Absorption and Emission of Light

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  • Topic: Photon, Atom, Excited state
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  • Published : April 6, 2013
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Absorption & Emission of Light

Stimulated Absorption & Emission, Spontaneous Emission
Incident radiation hν hν Emitted & transmitted radiation

Resonance condition E2-E1=hν

• Rate of stimulated emission is: −dN1/dt = N1B1->2 ρ(ν) • Rate of absorption is the sum of the rated due to stimulated emission and spontaneous emission: −dN2/dt = N2B2->1 ρ(ν) + N2A2->1 where B1->2 is the Einstein transition probability for induced absorption, B2->1 is the Einstein transition probability for induced emission, A2->1 is the Einstein transition probability for spontaneous emission ρ(ν) is the radiation density at frequency ν, N1 and N2 are the populations in states 1 & 2.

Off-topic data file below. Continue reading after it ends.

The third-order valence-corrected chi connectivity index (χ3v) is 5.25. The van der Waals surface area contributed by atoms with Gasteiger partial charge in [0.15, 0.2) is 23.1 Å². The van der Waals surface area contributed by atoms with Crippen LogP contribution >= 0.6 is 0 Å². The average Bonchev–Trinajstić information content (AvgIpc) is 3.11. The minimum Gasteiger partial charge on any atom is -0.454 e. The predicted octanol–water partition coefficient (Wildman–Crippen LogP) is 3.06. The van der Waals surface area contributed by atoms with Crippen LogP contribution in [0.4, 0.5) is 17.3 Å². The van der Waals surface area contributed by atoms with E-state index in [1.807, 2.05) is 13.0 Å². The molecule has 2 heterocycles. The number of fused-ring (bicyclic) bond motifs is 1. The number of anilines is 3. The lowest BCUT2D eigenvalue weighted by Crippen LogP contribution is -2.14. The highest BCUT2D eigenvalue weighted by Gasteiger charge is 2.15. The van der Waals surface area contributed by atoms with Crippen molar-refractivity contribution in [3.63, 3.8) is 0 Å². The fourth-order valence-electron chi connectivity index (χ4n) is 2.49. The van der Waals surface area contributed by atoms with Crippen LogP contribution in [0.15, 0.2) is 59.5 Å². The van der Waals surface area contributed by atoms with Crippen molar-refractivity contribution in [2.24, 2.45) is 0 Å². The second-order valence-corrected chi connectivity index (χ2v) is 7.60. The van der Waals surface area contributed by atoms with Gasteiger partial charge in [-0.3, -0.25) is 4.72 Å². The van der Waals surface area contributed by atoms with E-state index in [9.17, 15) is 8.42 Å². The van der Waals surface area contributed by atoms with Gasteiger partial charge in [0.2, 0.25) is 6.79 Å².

• At equilibrium (steady state), we have: N2{A2->1 + B2->1 ρ(ν)} = N1B1->2 ρ(ν)

Maxwell-Boltzmann distribution, Population Inversion & Saturation E2
Incident radiation hν hν Emitted & transmitted radiation


• If subjected to very intense radiation for a long time, the populations of the lower and upper states equalize. • This is called saturation; there is no more net absorption of radiation. • Saturation corresponds to “infinite temperature” since

N2/N1 = e-(E2-E1)/kT
• A short pulse of very intense radiation can even produce a population inversion, where N2>N1

Fluorescence & Phosphorescence
: a “forbidden” slow process (possible only because of spin-orbit coupling)

: milliseconds to hours : picoseconds to milliseconds

Molecular Orbital Diagrams for CO

Particle-in-a-box model for conjugated molecules




• Energy levels for a particle in a (1-D) box: En α n2/mL2 – where n is the quantum number, – m is the mass of the particle, – and L is the length of the box.

• The energy spacings between levels (and thus absorption frequencies) are also inversely proportional to L2: hν = En-En’ α (n2-n’2)/mL2

n→π* and π→π* transitions
• Ultraviolet and visible radiation interacts with matter which causes electronic...
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